These Double-Caramel Sticky Buns Have Major Crème Brûlée Vibes
Have you ever heard of toasted cream? How about toasted sugar? Not melted sugar or caramel, but toasted granulated sugar? I hadn’t heard of either, but the idea of both, used in the sticky bun recipe from Serious Eats, grabbed my interest in a way I couldn’t shake. The promise of “double caramel” in the recipe title had me hooked. I knew I had to include the recipe in this showdown to see how those extra elements manifested in the finished sticky buns.
Get the recipe: Serious Eats’ Double-Caramel Sticky Buns
How to Make Serious Eats’ Double-Caramel Sticky Buns
Before getting into the sticky buns themselves, I made the two optional subrecipes (which to me felt too important — and intriguing — to leave out). The first was deeply toasted sugar; there’s an option to order brown candi sugar, with a suggestion of Brewer’s Best brand, but I wanted to make my own. I simply cooked four pounds of granulated sugar in a 13×9-inch baking dish for four hours, stirring at regular intervals. The sugar retained its dry, granular texture and was transformed in color, but more importantly in flavor, tasting like the irresistibly toasty, bitter burnt sugar topping of crème brûlée.
The second subrecipe was toasted cream: Heavy cream is combined with a little baking soda, divided between two Mason jars, placed over water on the rack of a pressure cooker, and cooked at high pressure for two hours. When done, the cream was brown and tasted of butterscotch.
With those two elements made, I started on the sticky buns. For the filling, I beat together some butter, toasted sugar, cinnamon, nutmeg, and salt, then set that mixture aside. The dough then came together in the stand mixer, consisting of all-purpose flour, toasted sugar, yeast, salt, baking soda, melted butter, milk, and Greek yogurt. After kneading with the mixer’s dough hook for 20 minutes, I let the dough rise in my oven on the proof setting (my kitchen was chilly) until it doubled in size, about 90 minutes.
Meanwhile, I made the caramel topping by simply combining some of the toasted sugar, a little salt, and some of my toasted cream in a parchment-lined 13×9–inch baking pan and stirring together with a fork. When the dough had risen, I rolled it into a large square, spread the cinnamon filling on top, sprinkled pecans over it, and rolled up the dough into a log. I then cut the dough log into 12 rolls, which I placed over the sugar-cream mixture in the pan.
For the second rise, the rolls proofed overnight in the fridge. In the morning, I let the rolls hang out at room temperature as the oven preheated, then baked them, covered, for 40 minutes and finished them uncovered for about 10 minutes. When they were done, I turned them out onto a sheet pan to reveal the caramel on top.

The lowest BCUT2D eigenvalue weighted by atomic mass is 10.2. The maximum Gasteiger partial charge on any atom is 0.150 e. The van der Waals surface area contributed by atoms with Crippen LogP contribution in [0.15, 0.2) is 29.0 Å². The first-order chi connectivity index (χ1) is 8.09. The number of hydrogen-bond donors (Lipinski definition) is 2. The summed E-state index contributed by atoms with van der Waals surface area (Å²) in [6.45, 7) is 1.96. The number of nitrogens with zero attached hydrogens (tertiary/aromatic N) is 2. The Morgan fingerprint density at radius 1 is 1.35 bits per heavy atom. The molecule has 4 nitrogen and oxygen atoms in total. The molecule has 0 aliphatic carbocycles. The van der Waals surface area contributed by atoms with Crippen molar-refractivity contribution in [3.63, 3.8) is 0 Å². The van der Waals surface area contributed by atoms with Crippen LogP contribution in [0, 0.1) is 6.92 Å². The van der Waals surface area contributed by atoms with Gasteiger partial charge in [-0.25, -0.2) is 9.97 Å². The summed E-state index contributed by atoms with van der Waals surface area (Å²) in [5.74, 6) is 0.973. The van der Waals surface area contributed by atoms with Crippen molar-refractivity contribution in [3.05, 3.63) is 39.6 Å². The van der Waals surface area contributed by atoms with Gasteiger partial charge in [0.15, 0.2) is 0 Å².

My Honest Review of Serious Eats’ Double-Caramel Sticky Buns
When you turn the buns out of the pan, you’ll be delighted by how much of the lovely dark, gooey caramel there is. Some of the caramel left in the pan (on the parchment paper) was faintly grainy, so I did not scrape it over the buns. (But I didn’t need to, as there was plenty of syrupy caramel already.)
The caramel itself is intensely rich and complex, thanks to that toasted sugar and toasted cream. Yet the dominant flavor when you eat the buns is cinnamon (there’s about a tablespoon in the filling). The buns themselves are fantastically tender, with a soft, gooey texture.
All of the pecans are in the filling, so when you turn the buns out of the pan, you don’t see many on top; even though the amount is the same as in the other three recipes in this showdown, they seem less nut-rich because you don’t really see the nuts.
Don’t get me wrong: These are absolutely delicious sticky buns, but as-is I’m not sure the flavor payoff is worth the time involved in making those sub-recipes. If I make them again (which I know I will), I would tone down the cinnamon so that I could enjoy more of the caramel’s toasty, toffee-like flavor.
If You’re Making Serious Eats’ Double-Caramel Sticky Buns, a Few Tips
- Start early. If you’re planning to make the toasted sugar and toasted cream sub-recipes — which will reward you with standout results and plenty of leftovers — make sure to get started at least a full day in advance of when you plan to serve the sticky buns.
- Tone down the spice. As mentioned above, I felt that the cinnamon overpowered the nuances of the caramel, so I would decrease the amount by half or two-thirds. Of course, if you’re a cinnamon fanatic, keep it exactly where it is.
- Divvy the nuts. The recipe instructs you to sprinkle all of the pecans over the cinnamon filling before rolling up the dough. You could try putting half inside the dough and half in the bottom of the pan before the rolls go in — so that when you invert the buns out of the pan, you’ll have some pecans on top.
Overall rating: 8.5/10